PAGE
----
One of the most memorable lessons my mother taught me without having to beat it into me (as many others, but that's a story for another column), was - learn to speak any one language really well, make it your joyous communication line to the world.
For better or for verse (forget I just did that), for me it was English. So it has been with mounting excitement that I have watched the language go through metamorphoses with its usage in different cultures, especially India. Chaddi, badmash, tamasha and izzat (not necessarily in that order), etc. have increased the descriptive range of English, but some of the latest pronounciations and invented phrases have, I must confess, underwhelmed me.
Slept off - the first time I heard this I wondered what the person slept off - as in 'I was so drunk, I slept off the bed, on the floor.' But no, it was simply a useless three-letter word added to a word that connoted exactly what the speaker wanted to say. And then I got it! Slept off is an awe-inspiring mix of 'dropped off' and 'slept'!
Cereals - The flight stewardess in the stipulated skirt and smile asks 'Would you like some cereals?' The first time I thought, 'Ah! Many in-flight videos of fictional television content!' Sadly no. Breakfast carbohydrate in the plural. One cornflake, many cornflakes! Cummon ya!
Now for some well-entrenched mispronounciations -Academic - now pronounced uh-CAD-demmic. Gone are the days of AK-er-DEM-mic. Listen to any news channel, any college student.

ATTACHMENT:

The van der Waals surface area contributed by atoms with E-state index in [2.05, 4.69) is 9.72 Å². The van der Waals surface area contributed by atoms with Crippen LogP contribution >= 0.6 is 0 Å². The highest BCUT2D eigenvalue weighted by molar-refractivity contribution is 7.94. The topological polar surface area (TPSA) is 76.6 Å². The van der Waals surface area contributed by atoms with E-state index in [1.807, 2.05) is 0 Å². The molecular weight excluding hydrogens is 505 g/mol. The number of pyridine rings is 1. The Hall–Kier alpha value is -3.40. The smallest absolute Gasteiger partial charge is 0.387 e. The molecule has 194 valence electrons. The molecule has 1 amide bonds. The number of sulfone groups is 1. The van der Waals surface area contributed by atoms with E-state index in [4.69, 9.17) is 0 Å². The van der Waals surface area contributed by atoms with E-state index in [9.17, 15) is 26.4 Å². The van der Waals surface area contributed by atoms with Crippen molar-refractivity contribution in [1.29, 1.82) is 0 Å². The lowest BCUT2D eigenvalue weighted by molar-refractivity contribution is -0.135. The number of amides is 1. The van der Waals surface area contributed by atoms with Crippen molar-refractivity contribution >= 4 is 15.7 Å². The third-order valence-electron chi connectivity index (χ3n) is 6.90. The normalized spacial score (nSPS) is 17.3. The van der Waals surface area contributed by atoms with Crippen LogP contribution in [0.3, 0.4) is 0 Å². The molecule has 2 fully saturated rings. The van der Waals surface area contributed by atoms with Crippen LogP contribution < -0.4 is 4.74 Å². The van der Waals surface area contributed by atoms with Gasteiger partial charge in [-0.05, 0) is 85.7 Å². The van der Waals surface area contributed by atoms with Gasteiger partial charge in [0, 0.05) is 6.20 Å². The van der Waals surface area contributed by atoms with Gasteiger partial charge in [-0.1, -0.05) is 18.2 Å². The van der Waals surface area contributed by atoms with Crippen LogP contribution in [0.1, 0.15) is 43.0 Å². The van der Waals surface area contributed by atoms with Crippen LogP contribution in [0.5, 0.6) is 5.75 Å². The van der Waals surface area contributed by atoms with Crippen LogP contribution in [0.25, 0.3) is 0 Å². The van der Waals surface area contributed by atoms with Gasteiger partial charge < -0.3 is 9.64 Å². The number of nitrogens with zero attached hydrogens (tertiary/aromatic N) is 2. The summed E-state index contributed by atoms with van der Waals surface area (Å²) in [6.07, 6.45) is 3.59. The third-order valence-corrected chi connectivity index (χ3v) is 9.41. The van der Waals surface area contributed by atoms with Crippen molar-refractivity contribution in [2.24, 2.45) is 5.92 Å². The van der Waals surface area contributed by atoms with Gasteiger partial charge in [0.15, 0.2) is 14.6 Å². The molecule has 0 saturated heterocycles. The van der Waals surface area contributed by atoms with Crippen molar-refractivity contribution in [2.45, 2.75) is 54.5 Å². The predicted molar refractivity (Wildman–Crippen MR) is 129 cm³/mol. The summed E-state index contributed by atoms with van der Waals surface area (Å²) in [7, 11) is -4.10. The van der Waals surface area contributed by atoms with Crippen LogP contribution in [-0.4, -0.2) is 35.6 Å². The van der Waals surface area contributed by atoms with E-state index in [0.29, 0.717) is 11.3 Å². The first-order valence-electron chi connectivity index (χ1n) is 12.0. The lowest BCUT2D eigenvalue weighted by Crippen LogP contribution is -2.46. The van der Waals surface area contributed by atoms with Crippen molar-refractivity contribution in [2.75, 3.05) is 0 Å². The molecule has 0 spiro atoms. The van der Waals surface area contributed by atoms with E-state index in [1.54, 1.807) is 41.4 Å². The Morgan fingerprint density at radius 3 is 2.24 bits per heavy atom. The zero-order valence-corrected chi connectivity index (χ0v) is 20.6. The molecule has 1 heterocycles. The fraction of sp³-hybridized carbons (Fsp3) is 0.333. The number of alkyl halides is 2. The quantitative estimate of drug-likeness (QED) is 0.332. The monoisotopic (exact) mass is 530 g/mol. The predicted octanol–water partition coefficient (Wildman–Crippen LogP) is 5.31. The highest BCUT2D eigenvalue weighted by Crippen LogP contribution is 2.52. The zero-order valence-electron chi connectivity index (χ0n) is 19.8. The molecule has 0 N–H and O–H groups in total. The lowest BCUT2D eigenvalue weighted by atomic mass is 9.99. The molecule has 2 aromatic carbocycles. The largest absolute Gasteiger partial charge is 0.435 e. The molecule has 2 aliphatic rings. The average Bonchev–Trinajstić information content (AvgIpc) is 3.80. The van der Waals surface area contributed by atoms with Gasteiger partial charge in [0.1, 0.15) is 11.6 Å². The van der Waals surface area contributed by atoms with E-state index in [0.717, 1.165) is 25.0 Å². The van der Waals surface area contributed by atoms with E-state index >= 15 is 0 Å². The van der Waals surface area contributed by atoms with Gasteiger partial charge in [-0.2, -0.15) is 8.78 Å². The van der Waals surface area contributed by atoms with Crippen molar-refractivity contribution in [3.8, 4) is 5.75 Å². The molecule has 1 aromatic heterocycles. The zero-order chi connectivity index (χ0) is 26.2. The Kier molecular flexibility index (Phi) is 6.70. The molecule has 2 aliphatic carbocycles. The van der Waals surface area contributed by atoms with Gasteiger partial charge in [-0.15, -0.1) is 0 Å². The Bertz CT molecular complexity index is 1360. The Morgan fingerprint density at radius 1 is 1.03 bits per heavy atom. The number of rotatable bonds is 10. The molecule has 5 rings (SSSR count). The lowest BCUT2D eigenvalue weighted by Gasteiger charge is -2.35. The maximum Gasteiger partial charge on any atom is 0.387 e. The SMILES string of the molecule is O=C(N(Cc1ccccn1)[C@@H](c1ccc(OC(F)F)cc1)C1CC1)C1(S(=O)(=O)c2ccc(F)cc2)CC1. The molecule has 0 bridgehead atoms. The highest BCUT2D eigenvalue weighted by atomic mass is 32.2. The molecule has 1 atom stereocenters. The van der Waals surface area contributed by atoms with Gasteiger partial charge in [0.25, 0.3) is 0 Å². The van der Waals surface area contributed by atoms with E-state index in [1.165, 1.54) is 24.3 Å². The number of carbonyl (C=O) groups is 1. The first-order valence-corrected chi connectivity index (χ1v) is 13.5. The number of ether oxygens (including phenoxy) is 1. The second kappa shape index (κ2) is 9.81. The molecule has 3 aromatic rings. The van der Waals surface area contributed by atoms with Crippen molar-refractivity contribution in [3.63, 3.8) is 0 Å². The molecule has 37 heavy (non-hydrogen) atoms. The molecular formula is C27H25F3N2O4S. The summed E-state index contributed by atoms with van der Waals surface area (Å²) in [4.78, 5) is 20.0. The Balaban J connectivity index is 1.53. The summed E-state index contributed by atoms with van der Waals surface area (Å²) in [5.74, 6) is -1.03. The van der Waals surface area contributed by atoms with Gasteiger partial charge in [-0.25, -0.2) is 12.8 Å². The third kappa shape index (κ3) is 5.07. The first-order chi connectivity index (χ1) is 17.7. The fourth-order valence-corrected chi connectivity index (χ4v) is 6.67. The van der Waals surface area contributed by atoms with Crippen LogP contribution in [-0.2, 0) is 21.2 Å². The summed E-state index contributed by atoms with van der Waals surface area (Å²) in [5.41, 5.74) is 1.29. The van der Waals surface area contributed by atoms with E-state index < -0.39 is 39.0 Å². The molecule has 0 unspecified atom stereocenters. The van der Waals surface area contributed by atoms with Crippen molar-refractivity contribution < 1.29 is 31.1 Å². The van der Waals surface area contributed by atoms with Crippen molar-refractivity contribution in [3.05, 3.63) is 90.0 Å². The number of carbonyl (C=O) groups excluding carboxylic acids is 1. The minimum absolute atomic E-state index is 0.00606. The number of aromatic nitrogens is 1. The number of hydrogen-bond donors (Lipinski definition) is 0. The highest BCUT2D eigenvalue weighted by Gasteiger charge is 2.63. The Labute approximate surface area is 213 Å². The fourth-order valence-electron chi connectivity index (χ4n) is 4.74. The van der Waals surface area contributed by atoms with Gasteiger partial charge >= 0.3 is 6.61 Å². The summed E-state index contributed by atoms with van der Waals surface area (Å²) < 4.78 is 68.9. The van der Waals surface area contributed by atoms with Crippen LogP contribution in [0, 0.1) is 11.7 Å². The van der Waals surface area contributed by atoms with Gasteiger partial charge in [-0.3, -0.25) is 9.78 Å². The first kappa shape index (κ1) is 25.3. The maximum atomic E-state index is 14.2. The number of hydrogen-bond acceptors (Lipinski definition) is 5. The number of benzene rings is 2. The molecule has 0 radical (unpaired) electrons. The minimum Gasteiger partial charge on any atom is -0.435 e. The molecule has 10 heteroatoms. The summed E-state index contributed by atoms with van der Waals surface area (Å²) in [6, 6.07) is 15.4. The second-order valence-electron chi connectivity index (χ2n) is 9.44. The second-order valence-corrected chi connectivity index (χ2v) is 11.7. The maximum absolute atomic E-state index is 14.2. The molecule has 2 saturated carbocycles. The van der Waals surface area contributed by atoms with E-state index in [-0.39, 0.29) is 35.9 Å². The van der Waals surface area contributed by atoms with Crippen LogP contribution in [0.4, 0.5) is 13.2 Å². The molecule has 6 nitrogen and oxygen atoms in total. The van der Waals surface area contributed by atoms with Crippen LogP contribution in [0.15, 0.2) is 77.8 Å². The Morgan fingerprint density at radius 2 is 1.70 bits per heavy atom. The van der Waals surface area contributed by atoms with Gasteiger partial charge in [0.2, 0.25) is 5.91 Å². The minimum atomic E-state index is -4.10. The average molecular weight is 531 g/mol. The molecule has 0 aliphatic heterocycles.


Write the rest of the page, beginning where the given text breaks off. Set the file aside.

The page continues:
Register - now pronounced ruh-GISS-ter. One day a terribly famous managing editor of an English news channel refused to say REH-gis-ter, and history, or given her gender, herstory was made. (If there was anny doubt about the pnjabification of the English language they were dspalled. Ball-AY, ball-AY.)
Comment - pronounced CUM-ment, not it's emphatic, satisfying, COMM-ent. This one's so universal that the other day when I said COMM-ent at a college, a student looked at me pityingly and said - 'Eh, cummon, ya, sir. It's cumment, ok?' Okay then…
Wictory, wigour, walue, and what-have-you - it's the wees and the double-yous. Before Gavaskar, before Infosys, this is what put us on the global map. My friends from other shores fall to their knees in hysterics every time this happens. Ha, ha, I say, wery funny. But the strange thing is every Indian somehow gets 'Inspector Vijay' correct. No one's ever said 'Inspector Wijay'. Huh. Makes you think, eh?
Read more Rahul Bose columns